September 2005

A Message from the President of APA

An open letter to those impacted by Hurricane Katrina and to the members and friends of the American Planning Association:

Shock, sorrow and determination are the three words that best describe the feelings that our members have expressed to me and to each other since the devastation of our Gulf Coast communities and regional infrastructure by Hurricane Katrina. This was the largest natural disaster to face our nation in our lifetime. Most of us cannot begin to imagine the mixture and depth of feelings ... rage, despair, panic, and hope ... that only those who are going through the loss and personal and professional displacement of this disaster can truly comprehend.

There has been a wide range of opinion regarding what America should do in the aftermath of this disaster, much of it swayed by emotion and punditry. As a professional planner and human being, I believe I speak for the organization when I say:

  • We do not give up on our cities.
  • We do not give up on our rural communities.
  • We do not give up on our people.
  • We do not give up on our culture(s).
  • We do not discriminate in our efforts to help plan and rebuild.

To those of you who have been touched by this disaster, or whose family and friends have been affected, we want to express our sorrow at your losses, and our determination to help you rebuild your communities. We know that the first priorities are life, safety and health, and that once significant progress at meeting these immediate needs is achieved, the work of the professional and citizen planner can truly begin. The American Planning Association pledges our assistance in helping you meet these immediate and subsequent needs.

To the members and friends of the American Planning Association, many of you have been communicating with me and with each other with ideas on what to do to help, and I encourage you to keep those ideas coming.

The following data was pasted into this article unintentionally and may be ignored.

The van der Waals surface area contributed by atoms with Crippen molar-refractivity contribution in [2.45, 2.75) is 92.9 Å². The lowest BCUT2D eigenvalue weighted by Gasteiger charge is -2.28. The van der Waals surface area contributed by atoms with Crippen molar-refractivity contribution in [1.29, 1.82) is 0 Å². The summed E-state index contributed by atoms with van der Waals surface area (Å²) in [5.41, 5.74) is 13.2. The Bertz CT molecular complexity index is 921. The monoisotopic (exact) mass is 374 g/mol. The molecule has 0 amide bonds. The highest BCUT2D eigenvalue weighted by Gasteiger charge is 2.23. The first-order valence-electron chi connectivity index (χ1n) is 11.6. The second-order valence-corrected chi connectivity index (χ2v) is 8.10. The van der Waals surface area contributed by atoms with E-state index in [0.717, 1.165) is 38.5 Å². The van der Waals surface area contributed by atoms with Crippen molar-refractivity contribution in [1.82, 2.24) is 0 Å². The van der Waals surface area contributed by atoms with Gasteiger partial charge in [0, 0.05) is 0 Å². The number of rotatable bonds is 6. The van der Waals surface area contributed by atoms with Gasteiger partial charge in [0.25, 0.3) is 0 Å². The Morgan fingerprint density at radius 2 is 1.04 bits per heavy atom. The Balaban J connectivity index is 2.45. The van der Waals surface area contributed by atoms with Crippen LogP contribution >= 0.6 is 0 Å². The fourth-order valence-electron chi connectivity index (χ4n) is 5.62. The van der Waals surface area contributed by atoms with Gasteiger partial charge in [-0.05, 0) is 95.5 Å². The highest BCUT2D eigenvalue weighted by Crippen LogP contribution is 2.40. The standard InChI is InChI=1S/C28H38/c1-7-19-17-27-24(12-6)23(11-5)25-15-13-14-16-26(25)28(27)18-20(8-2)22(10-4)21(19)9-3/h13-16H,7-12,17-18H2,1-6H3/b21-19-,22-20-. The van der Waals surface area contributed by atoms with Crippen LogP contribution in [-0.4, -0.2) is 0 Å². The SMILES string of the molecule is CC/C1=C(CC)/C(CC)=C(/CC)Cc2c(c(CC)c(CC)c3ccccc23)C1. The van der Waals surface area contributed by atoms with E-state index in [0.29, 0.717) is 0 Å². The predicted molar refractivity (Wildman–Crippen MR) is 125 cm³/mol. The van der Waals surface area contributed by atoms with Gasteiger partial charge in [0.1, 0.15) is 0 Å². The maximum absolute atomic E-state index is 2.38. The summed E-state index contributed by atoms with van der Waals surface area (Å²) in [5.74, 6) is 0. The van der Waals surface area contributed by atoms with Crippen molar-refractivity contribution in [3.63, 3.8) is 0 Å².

Most immediately, we can give. We can donate cash through legitimate charitable organizations and the APA Foundation. Through APA we can purchase for donation tools such as computers and peripheral equipment to help our professional and citizen planner peers in their efforts to reorganize, plan and redevelop. We can volunteer our personal time and professional capabilities through pro bono efforts in our capacity as "change agents." Here on APA's website, you can locate information on a wide variety of ways to become involved in a manner that is truly relevant to what we as planners do ... empower and assist people in making great communities happen.

APA is coordinating with our friends in the design professions, and with others involved in building quality communities to ensure effectiveness in providing the right assistance, to the right locations, at the right time.

Individually, we can offer love, respect, hope, determination and assistance in the weeks, months, and years to come. I hope you will join me in offering the above, whether personally, through your place of worship or community, or through the coordinated efforts of the American Planning Association.

With sincere hope and commitment,

David M. Siegel, AICP
American Planning Association